Hiking Bears Ears at Night: A Story | Bears Ears Camping | Bluff Dwellings

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Bears Ears Nights

Bears Ears Nights

Words and Photos: Jan Noirot

I shrug on my pack, feeling slightly awkward beneath its unbalanced weight due to the tripod that I have strapped on for my photo shoot. It is dark. I turn to the east and spot the dark silhouette of Sleeping Ute Mountain, his profile against the burnt umber of the pre-dawn light looking very much like his name. I face back toward my destination, trying to still my beating heart of its fear of things that go bump in the night.

I am very familiar with this canyon and my destination, as I may have been here fifty to a hundred times. I remind myself of that and try to be logical that I am far safer here than the many campuses I trekked late at night, or the many corporate parking lots that I hustled across to my car. Let me orient you to my experience: I am on a nighttime hike in Bears Ears National Monument. (Details on Bears Ears camping at the end of the story.)

Switching my headlamp on, I start up the trail, my feet soon finding their rhythm. My heart calms as the canyon starts to reveal itself to me. I see kangaroo rat tracks in the snow. The frost on the sage sparkles in my headlamp and the four-wing salt-brush pods look like miniature galaxies. An owl hoots up the canyon. I see tracks of the day hikers from the day before. The night is magical.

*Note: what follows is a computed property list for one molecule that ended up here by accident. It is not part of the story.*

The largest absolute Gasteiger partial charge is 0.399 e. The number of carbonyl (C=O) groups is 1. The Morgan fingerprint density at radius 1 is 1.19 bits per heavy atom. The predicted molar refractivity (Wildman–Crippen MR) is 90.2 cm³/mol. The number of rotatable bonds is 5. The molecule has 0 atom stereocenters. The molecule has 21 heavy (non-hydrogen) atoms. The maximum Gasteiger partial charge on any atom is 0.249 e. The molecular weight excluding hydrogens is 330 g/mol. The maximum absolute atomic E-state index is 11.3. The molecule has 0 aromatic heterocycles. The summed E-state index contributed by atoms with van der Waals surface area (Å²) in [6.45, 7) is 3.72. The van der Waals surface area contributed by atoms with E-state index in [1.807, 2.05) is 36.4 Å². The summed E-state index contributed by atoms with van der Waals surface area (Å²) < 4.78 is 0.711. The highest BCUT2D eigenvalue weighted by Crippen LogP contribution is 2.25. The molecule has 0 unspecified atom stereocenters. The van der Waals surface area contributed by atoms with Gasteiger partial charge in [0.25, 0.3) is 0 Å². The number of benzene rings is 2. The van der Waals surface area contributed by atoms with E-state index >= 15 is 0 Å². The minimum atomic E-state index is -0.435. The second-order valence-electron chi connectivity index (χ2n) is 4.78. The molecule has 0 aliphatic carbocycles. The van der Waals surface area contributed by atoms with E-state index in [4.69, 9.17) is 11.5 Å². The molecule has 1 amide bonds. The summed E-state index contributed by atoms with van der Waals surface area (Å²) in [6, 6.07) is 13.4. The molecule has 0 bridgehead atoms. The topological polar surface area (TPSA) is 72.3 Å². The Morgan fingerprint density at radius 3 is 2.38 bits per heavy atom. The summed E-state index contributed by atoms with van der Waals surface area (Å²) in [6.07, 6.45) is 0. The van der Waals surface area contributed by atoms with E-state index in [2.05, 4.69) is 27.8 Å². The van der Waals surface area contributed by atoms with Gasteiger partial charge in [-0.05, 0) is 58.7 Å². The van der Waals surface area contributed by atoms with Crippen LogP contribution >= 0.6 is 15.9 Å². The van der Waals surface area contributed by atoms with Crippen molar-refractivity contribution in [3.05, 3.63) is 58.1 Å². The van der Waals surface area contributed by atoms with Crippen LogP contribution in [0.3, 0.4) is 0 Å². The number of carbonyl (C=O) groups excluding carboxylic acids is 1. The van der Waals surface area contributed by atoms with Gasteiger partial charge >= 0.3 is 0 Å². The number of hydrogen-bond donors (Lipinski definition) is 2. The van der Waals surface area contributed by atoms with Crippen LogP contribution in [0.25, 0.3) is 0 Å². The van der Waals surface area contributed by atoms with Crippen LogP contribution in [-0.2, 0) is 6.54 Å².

I am here to photograph an oft-photographed ruin, but with the fresh perspective of a winter solstice sunrise. Research of my photo-apps suggested it could be a cool shot. I had come the year before but wasn’t in quite the right place, so the photographs were not quite right. I am here to try again.

Glancing up at the canyon rim, I just catch the trail of a shooting star as it dissipates, seemingly into the cliff. I smile. It reminds me of a family that I took out to Valley of the Gods. They flew in on a corporate jet from the east coast and the parents wanted the kids to see what the western night skies looked like. They were stressed. As we drove, the kids were cranky and on their phones in the backseat. Mom was silent and dad was still bustling with the energy of a high-power CEO.

We laid out a blanket and as night vision kicked in, everyone started spotting constellations and seeing stars that aren’t there in the east coast humidity or were obscured by light pollution. The gigantic stone monoliths nearby rose up tall against a surprisingly bright milky-way, and we had a surprise appearance of the space station. By the time everyone loaded back into the van, everyone had a smile, breathing had slowed, and the phones were off.

Bright Milky Way over silhouette rock formation